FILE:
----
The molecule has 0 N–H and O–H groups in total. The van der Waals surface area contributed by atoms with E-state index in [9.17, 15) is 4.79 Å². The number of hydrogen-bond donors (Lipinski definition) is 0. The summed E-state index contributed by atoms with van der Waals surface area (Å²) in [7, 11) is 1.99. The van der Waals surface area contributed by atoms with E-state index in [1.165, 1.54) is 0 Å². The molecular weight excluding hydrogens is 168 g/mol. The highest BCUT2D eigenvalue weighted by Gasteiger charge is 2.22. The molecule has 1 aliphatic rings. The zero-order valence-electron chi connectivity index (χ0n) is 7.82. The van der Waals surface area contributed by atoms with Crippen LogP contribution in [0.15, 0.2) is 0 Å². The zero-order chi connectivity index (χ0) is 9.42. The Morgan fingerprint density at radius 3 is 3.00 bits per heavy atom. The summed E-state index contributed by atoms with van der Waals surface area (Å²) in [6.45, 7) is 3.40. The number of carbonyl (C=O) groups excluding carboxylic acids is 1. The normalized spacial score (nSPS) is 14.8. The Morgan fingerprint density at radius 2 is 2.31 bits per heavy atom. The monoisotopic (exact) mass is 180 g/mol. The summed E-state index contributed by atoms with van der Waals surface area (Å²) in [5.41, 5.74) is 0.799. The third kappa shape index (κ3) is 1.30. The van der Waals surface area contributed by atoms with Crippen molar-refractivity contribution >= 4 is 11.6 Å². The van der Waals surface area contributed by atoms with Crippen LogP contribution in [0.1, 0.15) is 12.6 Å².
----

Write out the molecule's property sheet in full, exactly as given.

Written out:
The molecule has 0 N–H and O–H groups in total. The van der Waals surface area contributed by atoms with E-state index in [9.17, 15) is 4.79 Å². The number of hydrogen-bond donors (Lipinski definition) is 0. The summed E-state index contributed by atoms with van der Waals surface area (Å²) in [7, 11) is 1.99. The van der Waals surface area contributed by atoms with E-state index in [1.165, 1.54) is 0 Å². The molecular weight excluding hydrogens is 168 g/mol. The highest BCUT2D eigenvalue weighted by Gasteiger charge is 2.22. The molecule has 1 aliphatic rings. The zero-order valence-electron chi connectivity index (χ0n) is 7.82. The van der Waals surface area contributed by atoms with Crippen LogP contribution in [0.15, 0.2) is 0 Å². The zero-order chi connectivity index (χ0) is 9.42. The Morgan fingerprint density at radius 3 is 3.00 bits per heavy atom. The summed E-state index contributed by atoms with van der Waals surface area (Å²) in [6.45, 7) is 3.40. The number of carbonyl (C=O) groups excluding carboxylic acids is 1. The normalized spacial score (nSPS) is 14.8. The Morgan fingerprint density at radius 2 is 2.31 bits per heavy atom. The monoisotopic (exact) mass is 180 g/mol. The summed E-state index contributed by atoms with van der Waals surface area (Å²) in [5.41, 5.74) is 0.799. The third kappa shape index (κ3) is 1.30. The van der Waals surface area contributed by atoms with Crippen molar-refractivity contribution >= 4 is 11.6 Å². The van der Waals surface area contributed by atoms with Crippen LogP contribution in [0.1, 0.15) is 12.6 Å².